About 24.8 million Nigerians in 26 states and the FCT could experience acute nutrition and food crisis between June and August following the lingering fuel and cash scarcity in the country.
This prediction is according to the Food and Agriculture Organisation (FAO)’s Cadre Harmonise (CH), a tool used by the Food Security Sector (FSS) partners to calculate food security and nutrition situation in a given location, within a certain period.
The CH is also a tool adopted by partners in the FSS, usually developed on request by the government as an early warning tool, to prevent and manage food and nutrition crisis.
The process in Nigeria is led by the Federal Ministry of Agriculture and Rural Development (FMARD) through the National Programme for Food Security (NPFS) in collaboration with other government agencies.
The programme is with technical and financial support from the FAO, the World Food Programme (WFP), the Save the Children, the UNICEF, the Mercy Corps, among others.
According to the report, about 17.7 million people, including 14,000 IDPs in 26 states and the FCT, will be in serious crisis or worse through May 2023.
The report, which pointed out the Central Bank of Nigeria (CBN)’s naira re-design policy as one of the key drivers of the crisis, said the withdrawal of the old notes form circulation created serious bottlenecks to households’ ability to access cash as well as food commodities.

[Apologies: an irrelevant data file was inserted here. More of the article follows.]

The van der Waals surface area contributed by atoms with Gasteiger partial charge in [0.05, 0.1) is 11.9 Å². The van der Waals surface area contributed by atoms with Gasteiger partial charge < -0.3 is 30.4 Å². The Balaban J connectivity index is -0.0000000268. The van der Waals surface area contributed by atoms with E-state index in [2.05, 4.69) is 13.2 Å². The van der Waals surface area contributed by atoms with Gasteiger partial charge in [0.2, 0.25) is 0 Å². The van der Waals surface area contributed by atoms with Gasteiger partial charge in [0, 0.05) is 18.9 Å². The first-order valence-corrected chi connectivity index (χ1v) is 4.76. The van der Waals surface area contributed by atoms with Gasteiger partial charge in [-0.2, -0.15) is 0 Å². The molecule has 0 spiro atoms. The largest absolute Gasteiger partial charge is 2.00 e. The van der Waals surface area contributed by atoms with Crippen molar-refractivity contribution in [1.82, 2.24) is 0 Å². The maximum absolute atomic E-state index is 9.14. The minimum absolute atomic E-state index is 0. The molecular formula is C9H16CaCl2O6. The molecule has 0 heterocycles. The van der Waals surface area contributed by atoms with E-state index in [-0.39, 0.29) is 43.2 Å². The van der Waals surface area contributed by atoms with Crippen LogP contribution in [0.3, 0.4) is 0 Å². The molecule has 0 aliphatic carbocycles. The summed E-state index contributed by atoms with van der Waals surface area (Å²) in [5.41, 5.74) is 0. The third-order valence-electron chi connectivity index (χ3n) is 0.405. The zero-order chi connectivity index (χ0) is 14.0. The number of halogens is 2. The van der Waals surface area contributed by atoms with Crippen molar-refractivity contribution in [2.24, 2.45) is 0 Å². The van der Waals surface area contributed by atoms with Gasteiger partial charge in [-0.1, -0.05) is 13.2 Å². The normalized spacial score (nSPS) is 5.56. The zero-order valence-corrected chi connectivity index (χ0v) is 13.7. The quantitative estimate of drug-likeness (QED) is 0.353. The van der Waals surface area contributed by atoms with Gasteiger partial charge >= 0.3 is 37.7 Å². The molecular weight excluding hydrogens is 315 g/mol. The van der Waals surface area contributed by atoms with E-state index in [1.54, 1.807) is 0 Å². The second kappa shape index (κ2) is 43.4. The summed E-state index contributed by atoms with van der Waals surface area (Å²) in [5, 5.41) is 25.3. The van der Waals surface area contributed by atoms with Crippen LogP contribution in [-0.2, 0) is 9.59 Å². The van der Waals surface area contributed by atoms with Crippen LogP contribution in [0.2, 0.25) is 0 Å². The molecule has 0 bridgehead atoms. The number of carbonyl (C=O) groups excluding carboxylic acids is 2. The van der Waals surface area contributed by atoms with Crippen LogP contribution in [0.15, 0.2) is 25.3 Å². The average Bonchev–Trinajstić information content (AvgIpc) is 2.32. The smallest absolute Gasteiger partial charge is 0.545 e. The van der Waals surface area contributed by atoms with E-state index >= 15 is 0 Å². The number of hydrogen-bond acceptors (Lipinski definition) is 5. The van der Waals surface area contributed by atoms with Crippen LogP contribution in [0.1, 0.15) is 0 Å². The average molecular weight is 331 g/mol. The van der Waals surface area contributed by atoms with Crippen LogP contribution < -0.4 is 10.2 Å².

“Insecurity, especially insurgency in the North East states, particularly in Borno, Adamawa and Yobe, still persists. Armed banditry and kidnapping for ransom in some North West states such as Katsina, Sokoto and Kaduna, as well as North Central states of Benue and Niger, have also lingered.
“Prolonged scarcity of Premium Motor Spirit (PMS), commonly called petrol, and the associated hike in its pump price across the states, has led to astronomical rise in transport fares and cost of food products in Nigerian markets.
“Consistent rising price of food commodities and agricultural inputs across Nigerian markets is one of the drivers of food insecurity.
“The general consumer price index shows an increase from 15.7 per cent in Feb. 2022, to 21.9 per cent in Feb. 2023, that is a 39.49 per cent increase within just one year.”
The report further noted that food consumption level had remained inadequate and below the desired threshold across most of the states, and that in some local government areas (LGAs) in Adamawa, Borno and Yobe, food consumption was so critical that they had fallen under the crisis phase. (NAN)